Saudi shake-up: How the Newcastle takeover will send shockwaves through football
With a Saudi-led consortium edging closer to a takeover of Newcastle United from Mike Ashley, there are serious questions as to how their arrival will alter the football landscape, not just in Britain but worldwide.
A club the size of Newcastle United won’t come cheap, but the bid from the Saudi Public Investment Fund (PIF), led by “Britain’s most glamorous financier” Amanda Staveley, unsurprisingly has money in spades, even in the most uncertain economic time for decades. At a cost of some £300 million (US$370), the controversial buyout would spell not just a revolution on Tyneside, but also a shift around the soccer world with major players, clubs and authorities affected.
As seen with the Abu Dhabi purchase of Manchester City in 2008, it takes astronomical amounts of cash to make a splash in football. In order to attract the talent needed to revolutionize a brand as staid as Newcastle, the Saudis will need to pay over the odds for players and managers, which can have a knock-on effect on the market worldwide.
While current manager Steve Bruce is a relatively safe (if uninspiring) pair of hands, according to reports the man in demand for the role at St James’ Park is former Spurs boss Mauricio Pochettino, at an eye-watering salary of £19 million per year. He would no-doubt demand significant investment on the playing side in order to make the Geordies competitive again, with the likes of Gareth Bale, Philip Coutinho, Edinson Cavani and Antoine Griezmann all linked with possible mega-money moves to the North East.
THE HUMAN RIGHTS ISSUE
A greenlighting of the takeover from the Premier League will mean PIF passing the fit-and-proper persons test - and with protests coming from all angles over the alleged involvement of the Saudi government in the killing of journalist Jamal Khashoggi, if successful it would surely open the door to takeover bids from individuals or organizations who previously didn’t think they stood a chance of feeding at the Premier League trough.Also on rt.com England's football media are aghast at the Saudis' Newcastle takeover... but expecting fans to rise up is deluded & diversionary
Lawyers acting on behalf of Khashoggi’s fiancee have requested the Premier League block the takeover, and that in itself could add potential legal proceedings to the deal.
It also means a moral quandary for Newcastle United fans - having demanded an end to the exhaustive Ashley regime for several years, they are faced with being owned and run by representatives of a country that is very different to their own.
While the prospect of success and Galactico signings might assuage some, others are likely to be vocal in their concerns. It remains to be seen how potential sponsors might react, although it would spell an end to the Ashley-owned Sports Direct branding that dominates the stadium.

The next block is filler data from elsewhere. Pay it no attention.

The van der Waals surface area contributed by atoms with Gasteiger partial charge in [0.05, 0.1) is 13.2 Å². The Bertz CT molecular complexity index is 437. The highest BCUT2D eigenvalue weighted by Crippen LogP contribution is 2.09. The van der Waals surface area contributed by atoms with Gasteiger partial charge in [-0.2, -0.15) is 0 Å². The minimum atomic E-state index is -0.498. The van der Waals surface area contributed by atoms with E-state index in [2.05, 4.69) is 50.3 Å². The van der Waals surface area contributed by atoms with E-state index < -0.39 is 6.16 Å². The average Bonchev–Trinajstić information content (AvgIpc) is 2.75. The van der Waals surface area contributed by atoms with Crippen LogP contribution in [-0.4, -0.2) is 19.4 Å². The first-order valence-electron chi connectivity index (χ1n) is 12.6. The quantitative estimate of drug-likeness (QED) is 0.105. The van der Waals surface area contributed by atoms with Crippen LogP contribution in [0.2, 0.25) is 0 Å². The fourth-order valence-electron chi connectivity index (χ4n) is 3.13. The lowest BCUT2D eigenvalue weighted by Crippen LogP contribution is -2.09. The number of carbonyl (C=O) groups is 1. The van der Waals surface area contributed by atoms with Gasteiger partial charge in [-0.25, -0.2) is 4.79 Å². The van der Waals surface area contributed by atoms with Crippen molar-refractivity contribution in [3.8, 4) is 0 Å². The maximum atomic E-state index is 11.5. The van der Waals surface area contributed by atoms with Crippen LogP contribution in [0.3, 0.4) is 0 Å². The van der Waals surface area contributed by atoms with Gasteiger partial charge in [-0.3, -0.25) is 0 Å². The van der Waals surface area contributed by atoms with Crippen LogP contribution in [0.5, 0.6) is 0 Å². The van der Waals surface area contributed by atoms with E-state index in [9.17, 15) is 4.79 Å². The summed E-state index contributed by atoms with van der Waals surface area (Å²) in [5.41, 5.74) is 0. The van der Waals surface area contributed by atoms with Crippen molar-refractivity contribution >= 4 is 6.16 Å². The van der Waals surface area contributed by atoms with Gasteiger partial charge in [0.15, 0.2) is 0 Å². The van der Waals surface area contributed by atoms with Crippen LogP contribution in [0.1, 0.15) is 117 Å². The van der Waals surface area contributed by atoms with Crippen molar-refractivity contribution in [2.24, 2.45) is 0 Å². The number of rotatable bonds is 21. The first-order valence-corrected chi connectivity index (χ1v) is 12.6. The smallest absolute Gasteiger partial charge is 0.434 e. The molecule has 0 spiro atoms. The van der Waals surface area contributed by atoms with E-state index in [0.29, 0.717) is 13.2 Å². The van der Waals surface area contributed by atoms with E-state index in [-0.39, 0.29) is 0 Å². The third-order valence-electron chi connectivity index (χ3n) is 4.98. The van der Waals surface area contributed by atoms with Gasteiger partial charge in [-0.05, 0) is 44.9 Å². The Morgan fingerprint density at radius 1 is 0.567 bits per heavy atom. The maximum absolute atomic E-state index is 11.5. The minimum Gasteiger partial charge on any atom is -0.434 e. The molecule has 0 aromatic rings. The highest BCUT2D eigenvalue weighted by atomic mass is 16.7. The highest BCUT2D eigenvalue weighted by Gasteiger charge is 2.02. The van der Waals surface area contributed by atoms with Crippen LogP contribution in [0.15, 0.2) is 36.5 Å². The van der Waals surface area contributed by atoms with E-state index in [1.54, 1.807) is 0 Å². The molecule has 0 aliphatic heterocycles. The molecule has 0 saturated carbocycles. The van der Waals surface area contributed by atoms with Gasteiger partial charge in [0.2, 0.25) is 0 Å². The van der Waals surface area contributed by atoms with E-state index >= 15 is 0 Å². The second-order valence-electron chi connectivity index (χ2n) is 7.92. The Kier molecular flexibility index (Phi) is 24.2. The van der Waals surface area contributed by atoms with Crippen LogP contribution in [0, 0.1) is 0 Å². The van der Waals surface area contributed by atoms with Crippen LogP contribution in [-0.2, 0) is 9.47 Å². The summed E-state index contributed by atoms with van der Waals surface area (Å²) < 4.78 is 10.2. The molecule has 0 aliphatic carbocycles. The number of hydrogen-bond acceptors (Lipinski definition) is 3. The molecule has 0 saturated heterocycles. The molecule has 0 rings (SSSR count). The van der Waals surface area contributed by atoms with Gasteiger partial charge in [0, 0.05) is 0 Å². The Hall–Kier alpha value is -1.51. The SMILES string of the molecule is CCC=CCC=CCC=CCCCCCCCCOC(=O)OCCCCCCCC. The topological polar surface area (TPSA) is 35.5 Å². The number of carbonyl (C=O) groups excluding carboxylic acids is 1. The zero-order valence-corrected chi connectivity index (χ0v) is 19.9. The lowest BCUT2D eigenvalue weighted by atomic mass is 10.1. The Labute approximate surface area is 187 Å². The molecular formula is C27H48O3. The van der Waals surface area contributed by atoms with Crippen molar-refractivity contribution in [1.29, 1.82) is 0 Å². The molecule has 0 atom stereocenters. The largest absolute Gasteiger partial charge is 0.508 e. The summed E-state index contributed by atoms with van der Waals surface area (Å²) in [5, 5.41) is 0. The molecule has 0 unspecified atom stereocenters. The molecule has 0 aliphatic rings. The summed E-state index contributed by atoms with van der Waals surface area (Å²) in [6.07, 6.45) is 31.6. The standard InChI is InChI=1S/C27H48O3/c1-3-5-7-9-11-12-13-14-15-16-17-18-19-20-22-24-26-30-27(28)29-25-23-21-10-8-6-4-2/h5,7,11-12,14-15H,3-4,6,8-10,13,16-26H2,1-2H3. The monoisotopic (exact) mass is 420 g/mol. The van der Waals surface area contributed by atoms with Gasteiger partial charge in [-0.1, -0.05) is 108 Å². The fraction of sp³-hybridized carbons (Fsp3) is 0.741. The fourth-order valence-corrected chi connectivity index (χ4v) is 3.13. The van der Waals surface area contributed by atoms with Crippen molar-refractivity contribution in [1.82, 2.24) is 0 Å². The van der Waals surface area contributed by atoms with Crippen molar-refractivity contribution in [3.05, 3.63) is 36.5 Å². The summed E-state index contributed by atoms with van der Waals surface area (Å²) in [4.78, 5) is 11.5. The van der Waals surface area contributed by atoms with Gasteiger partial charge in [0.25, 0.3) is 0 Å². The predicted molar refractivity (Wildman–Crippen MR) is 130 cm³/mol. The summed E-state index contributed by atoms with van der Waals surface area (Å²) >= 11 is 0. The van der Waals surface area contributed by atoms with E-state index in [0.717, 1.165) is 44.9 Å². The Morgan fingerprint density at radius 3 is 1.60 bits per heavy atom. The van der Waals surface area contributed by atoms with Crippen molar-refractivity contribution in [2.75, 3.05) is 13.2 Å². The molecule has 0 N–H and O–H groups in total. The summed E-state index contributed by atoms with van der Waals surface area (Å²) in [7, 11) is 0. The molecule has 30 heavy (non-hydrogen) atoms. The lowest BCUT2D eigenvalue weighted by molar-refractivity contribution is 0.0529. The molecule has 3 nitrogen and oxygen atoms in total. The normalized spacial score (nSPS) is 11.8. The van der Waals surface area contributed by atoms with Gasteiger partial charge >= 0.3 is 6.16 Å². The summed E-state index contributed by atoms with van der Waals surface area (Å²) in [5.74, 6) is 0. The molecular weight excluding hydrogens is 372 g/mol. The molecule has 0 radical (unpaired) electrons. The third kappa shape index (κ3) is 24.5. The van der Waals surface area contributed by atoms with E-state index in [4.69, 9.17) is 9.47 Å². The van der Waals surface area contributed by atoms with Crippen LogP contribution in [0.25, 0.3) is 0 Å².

ANOTHER SEAT AT THE TOP TABLE
Put simply, money talks. As the Qatari takeover of Paris Saint Germain proved in 2012, being a State-owned club with seemingly endless riches buys you an awful lot in football - and the likes of Real Madrid, Manchester United, Barcelona, Bayern Munich, Liverpool, Manchester City, Juventus and PSG themselves may well have to get used to Newcastle United becoming a major force in world football.Also on rt.com Premier League becomes geopolitical battleground as Qatari broadcaster moves to block Saudi takeover
If they do what they’re capable of, and if the city can muster enough pull with some world-class talent, then Newcastle certainly have the fan base and the stadium to back their new found status up.
FINANCIAL FAIR PLAY
FFP has been with us for almost a decade now, but is no less controversial than when it was first introduced as a method of preventing clubs from spending more money than they had. Since then, both teams subject to takeovers from the Middle East in the shape of Manchester City and PSG have fallen foul of FFP and there is little doubt that the funds likely to be funneled in to Newcastle United would be under enormous scrutiny - failing the test can mean punishments like a ban from European competition like the two-year one handed to Manchester City earlier this season.Also on rt.com Manchester City’s European ban shows what happens when football clubs become petrostate tools
With the current limit on spending yet to be decided by UEFA, it will be interesting to see how a Saudi takeover ties in and what that would mean for spending by other clubs.